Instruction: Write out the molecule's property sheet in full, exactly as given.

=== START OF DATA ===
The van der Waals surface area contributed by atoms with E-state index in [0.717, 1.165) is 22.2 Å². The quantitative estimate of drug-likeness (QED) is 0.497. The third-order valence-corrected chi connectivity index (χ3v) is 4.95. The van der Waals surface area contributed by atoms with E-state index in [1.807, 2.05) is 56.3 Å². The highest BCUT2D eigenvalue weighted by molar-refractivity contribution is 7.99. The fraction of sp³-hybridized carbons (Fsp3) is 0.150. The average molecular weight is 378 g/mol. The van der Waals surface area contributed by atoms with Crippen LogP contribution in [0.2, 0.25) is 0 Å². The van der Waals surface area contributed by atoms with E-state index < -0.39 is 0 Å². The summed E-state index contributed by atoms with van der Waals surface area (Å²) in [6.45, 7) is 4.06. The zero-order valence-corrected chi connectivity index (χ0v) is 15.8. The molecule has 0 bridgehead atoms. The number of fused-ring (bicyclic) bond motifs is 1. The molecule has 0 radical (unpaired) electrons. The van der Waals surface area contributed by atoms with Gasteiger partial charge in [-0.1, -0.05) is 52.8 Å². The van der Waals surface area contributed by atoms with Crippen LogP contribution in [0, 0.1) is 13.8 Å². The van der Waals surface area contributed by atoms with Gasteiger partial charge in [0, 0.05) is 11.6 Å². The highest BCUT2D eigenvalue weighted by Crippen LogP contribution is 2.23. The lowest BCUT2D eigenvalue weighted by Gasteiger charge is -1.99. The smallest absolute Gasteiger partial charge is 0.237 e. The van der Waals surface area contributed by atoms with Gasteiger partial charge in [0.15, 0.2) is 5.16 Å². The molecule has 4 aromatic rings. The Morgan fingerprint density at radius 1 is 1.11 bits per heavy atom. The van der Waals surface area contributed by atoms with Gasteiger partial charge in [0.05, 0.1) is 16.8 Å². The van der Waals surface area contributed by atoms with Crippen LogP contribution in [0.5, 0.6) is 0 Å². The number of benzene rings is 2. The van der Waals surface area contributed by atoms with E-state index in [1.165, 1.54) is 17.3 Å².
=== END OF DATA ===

The van der Waals surface area contributed by atoms with E-state index in [0.717, 1.165) is 22.2 Å². The quantitative estimate of drug-likeness (QED) is 0.497. The third-order valence-corrected chi connectivity index (χ3v) is 4.95. The van der Waals surface area contributed by atoms with E-state index in [1.807, 2.05) is 56.3 Å². The highest BCUT2D eigenvalue weighted by molar-refractivity contribution is 7.99. The fraction of sp³-hybridized carbons (Fsp3) is 0.150. The average molecular weight is 378 g/mol. The van der Waals surface area contributed by atoms with Crippen LogP contribution in [0.2, 0.25) is 0 Å². The van der Waals surface area contributed by atoms with E-state index < -0.39 is 0 Å². The summed E-state index contributed by atoms with van der Waals surface area (Å²) in [6.45, 7) is 4.06. The zero-order valence-corrected chi connectivity index (χ0v) is 15.8. The molecule has 0 bridgehead atoms. The number of fused-ring (bicyclic) bond motifs is 1. The molecule has 0 radical (unpaired) electrons. The van der Waals surface area contributed by atoms with Gasteiger partial charge in [-0.1, -0.05) is 52.8 Å². The van der Waals surface area contributed by atoms with Crippen LogP contribution in [0, 0.1) is 13.8 Å². The van der Waals surface area contributed by atoms with Gasteiger partial charge in [0, 0.05) is 11.6 Å². The highest BCUT2D eigenvalue weighted by Crippen LogP contribution is 2.23. The lowest BCUT2D eigenvalue weighted by Gasteiger charge is -1.99. The smallest absolute Gasteiger partial charge is 0.237 e. The van der Waals surface area contributed by atoms with Gasteiger partial charge in [0.15, 0.2) is 5.16 Å². The molecule has 4 aromatic rings. The Morgan fingerprint density at radius 1 is 1.11 bits per heavy atom. The van der Waals surface area contributed by atoms with Gasteiger partial charge in [0.05, 0.1) is 16.8 Å². The van der Waals surface area contributed by atoms with Crippen LogP contribution in [0.5, 0.6) is 0 Å². The number of benzene rings is 2. The van der Waals surface area contributed by atoms with E-state index in [1.165, 1.54) is 17.3 Å².